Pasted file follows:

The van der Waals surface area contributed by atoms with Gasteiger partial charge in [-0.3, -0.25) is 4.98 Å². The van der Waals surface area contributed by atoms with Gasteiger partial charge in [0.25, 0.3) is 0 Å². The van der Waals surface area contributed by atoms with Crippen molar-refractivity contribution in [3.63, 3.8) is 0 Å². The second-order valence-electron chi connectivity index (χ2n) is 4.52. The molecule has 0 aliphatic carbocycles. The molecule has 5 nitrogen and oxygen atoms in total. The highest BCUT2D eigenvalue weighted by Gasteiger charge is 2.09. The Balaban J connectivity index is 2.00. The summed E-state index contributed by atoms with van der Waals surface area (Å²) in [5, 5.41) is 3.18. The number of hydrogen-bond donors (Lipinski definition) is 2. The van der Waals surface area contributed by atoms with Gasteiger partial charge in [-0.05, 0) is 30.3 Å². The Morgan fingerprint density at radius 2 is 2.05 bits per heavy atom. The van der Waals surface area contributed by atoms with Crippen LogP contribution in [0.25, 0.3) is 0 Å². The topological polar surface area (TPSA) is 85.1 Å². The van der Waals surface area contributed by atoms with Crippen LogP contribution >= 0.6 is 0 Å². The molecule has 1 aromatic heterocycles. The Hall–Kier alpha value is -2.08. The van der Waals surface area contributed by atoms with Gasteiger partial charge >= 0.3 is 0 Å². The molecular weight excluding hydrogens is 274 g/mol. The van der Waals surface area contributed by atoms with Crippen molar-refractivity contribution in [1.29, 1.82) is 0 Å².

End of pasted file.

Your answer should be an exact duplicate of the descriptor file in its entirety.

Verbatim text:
The van der Waals surface area contributed by atoms with Gasteiger partial charge in [-0.3, -0.25) is 4.98 Å². The van der Waals surface area contributed by atoms with Gasteiger partial charge in [0.25, 0.3) is 0 Å². The van der Waals surface area contributed by atoms with Crippen molar-refractivity contribution in [3.63, 3.8) is 0 Å². The second-order valence-electron chi connectivity index (χ2n) is 4.52. The molecule has 0 aliphatic carbocycles. The molecule has 5 nitrogen and oxygen atoms in total. The highest BCUT2D eigenvalue weighted by Gasteiger charge is 2.09. The Balaban J connectivity index is 2.00. The summed E-state index contributed by atoms with van der Waals surface area (Å²) in [5, 5.41) is 3.18. The number of hydrogen-bond donors (Lipinski definition) is 2. The van der Waals surface area contributed by atoms with Gasteiger partial charge in [-0.05, 0) is 30.3 Å². The Morgan fingerprint density at radius 2 is 2.05 bits per heavy atom. The van der Waals surface area contributed by atoms with Crippen LogP contribution in [0.25, 0.3) is 0 Å². The topological polar surface area (TPSA) is 85.1 Å². The van der Waals surface area contributed by atoms with Crippen LogP contribution >= 0.6 is 0 Å². The molecule has 1 aromatic heterocycles. The Hall–Kier alpha value is -2.08. The van der Waals surface area contributed by atoms with Gasteiger partial charge >= 0.3 is 0 Å². The molecular weight excluding hydrogens is 274 g/mol. The van der Waals surface area contributed by atoms with Crippen molar-refractivity contribution in [1.29, 1.82) is 0 Å².